Why Boardroom Diversity Matters — Jerusha Stewart

3 min readMar 15, 2022

In Corporate America, the boardroom is where strategic decisions are made in terms of capital investments. Decisions that can affect the lives of millions of people. In the past, when organizations have talked about diversifying their boards, they meant gender, which led to a focus on adding white women directors. In terms of racial diversity, the numbers have been dismal. In 2021, 4.1% of directors were Black, while Black women directors represented 1% — essentially approaching invisibility. As a Black woman, this is what drives my passion for creating systemic change in the boardroom.

Now think about how a company expands and how money is invested. Plans are shared among the directors, discussed, and greenlit. For example, one neighborhood will get a bank and another won’t. If someone of color is sitting in that boardroom, someone who can speak up for a community that has a greater need, it is highly likely that financial institution will open in the more deserving community. And the company will have made a potentially more profitable decision. Without that voice, it probably won’t. This is just one aspect of the importance of representation in the Boardroom.

For hundreds of years, Black families have lost out on an influential lottery. In a way we are a lost generation. We went to law school and business school just like our white peers, but there was still a door that we didn’t know about. The door to the room where the most powerful decisions are made and even more money is earned through retainers, liquidity events, and stock holdings granted to those at the table.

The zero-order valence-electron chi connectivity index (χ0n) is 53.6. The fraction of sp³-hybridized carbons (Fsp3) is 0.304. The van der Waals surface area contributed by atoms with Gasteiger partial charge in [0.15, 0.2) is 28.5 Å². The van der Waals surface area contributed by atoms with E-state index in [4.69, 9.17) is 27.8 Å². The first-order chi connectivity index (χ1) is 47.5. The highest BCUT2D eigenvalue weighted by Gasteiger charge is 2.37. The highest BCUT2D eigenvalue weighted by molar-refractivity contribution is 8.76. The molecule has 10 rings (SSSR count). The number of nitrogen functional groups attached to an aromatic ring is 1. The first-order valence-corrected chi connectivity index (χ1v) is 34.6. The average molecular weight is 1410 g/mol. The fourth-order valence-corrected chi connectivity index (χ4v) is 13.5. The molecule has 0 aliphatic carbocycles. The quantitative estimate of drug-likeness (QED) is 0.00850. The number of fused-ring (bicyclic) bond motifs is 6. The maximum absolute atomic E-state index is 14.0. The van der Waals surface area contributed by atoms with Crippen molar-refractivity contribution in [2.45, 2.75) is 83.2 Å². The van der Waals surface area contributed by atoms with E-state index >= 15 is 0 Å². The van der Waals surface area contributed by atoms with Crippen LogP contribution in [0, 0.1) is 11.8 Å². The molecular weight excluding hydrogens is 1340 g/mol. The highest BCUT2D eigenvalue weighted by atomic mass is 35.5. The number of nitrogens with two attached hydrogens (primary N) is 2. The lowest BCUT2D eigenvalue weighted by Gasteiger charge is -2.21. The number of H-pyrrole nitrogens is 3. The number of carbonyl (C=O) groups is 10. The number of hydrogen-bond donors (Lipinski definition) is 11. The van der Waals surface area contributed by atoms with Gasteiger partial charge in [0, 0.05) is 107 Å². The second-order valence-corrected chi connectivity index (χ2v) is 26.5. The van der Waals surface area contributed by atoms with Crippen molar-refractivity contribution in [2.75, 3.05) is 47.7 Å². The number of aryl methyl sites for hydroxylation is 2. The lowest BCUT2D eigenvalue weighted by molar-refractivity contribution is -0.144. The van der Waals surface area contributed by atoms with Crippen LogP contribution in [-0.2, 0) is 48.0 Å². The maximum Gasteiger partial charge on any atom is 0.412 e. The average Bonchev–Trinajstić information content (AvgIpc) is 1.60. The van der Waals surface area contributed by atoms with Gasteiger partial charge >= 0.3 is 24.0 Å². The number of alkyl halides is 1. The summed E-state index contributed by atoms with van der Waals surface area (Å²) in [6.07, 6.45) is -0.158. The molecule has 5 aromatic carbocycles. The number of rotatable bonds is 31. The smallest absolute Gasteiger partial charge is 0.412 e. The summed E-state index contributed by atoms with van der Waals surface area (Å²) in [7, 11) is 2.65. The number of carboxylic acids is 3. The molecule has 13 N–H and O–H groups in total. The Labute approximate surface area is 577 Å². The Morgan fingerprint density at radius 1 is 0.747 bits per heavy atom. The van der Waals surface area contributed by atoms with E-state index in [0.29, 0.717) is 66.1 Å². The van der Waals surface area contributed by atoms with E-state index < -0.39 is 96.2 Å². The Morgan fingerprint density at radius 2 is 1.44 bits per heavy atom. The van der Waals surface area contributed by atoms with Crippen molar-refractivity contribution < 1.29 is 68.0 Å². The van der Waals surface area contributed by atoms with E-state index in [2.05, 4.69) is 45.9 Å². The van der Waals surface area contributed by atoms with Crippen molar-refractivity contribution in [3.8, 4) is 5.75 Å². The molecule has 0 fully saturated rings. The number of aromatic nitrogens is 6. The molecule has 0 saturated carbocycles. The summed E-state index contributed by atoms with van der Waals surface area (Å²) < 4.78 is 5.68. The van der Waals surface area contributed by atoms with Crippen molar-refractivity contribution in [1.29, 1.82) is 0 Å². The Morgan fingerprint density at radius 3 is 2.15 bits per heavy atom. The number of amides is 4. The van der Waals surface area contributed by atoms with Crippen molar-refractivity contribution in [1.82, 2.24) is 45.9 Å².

When the board diversity movements started last year, many questioned our board qualifications. The answer is we’re as ready as those in the room today when they took their seats. Take Your Seat has created one of the largest directories of Black professional talent that currently exists. In my view, it’s the boards that need to be ready to accept candidates with diverse experiences and perspectives. We’ve doubled down on racial diversity and board inclusivity which has been proven to lead to an increase in their bottom line and positions the board as a company’s competitive advantage. In fact, the push to diversify boards is not only coming from equity accelerators like the recent rules and mandates; it’s emanating from informed shareholders raising their collective voices. Not since the financial crisis of 2008 have shareholders so consistently expressed their criticism and rising expectations of boards. They’ve weighed in — they don’t want to do business as usual anymore.

Take Your Seat is providing the pipeline of Black talent for the next generation of boards. The next five to ten years of excellence, talent, and experience who can step into the boardrooms to make decisions and manifest a new level of generational wealth for Black families across the entire country. In some way, this might possibly represent a new form of reparations. So we are offering a way for people of difference to come together and learn together. To learn about diversity, about board governance, about what it takes to create that inclusive boardroom of the future.

This article is adapted from a 2021 interview on The Social Entrepreneurship and Innovation Podcast. To see the full conversation, click here

About Jerusha Stewart: Jerusha is a mission-focused entrepreneur creating opportunities for a more equitable future. With a vast background in law, sales, public relations and marketing, Jerusha is well-versed in creating innovative problem solving initiatives and implementing successful communication strategies. Most recently, Jerusha has dedicated herself to her latest mission, Take Your Seat, a Public Benefit corporation focused on recognizing the wealth of global Black talent and accelerating inclusivity in corporate boardrooms to maximize corporate performance.




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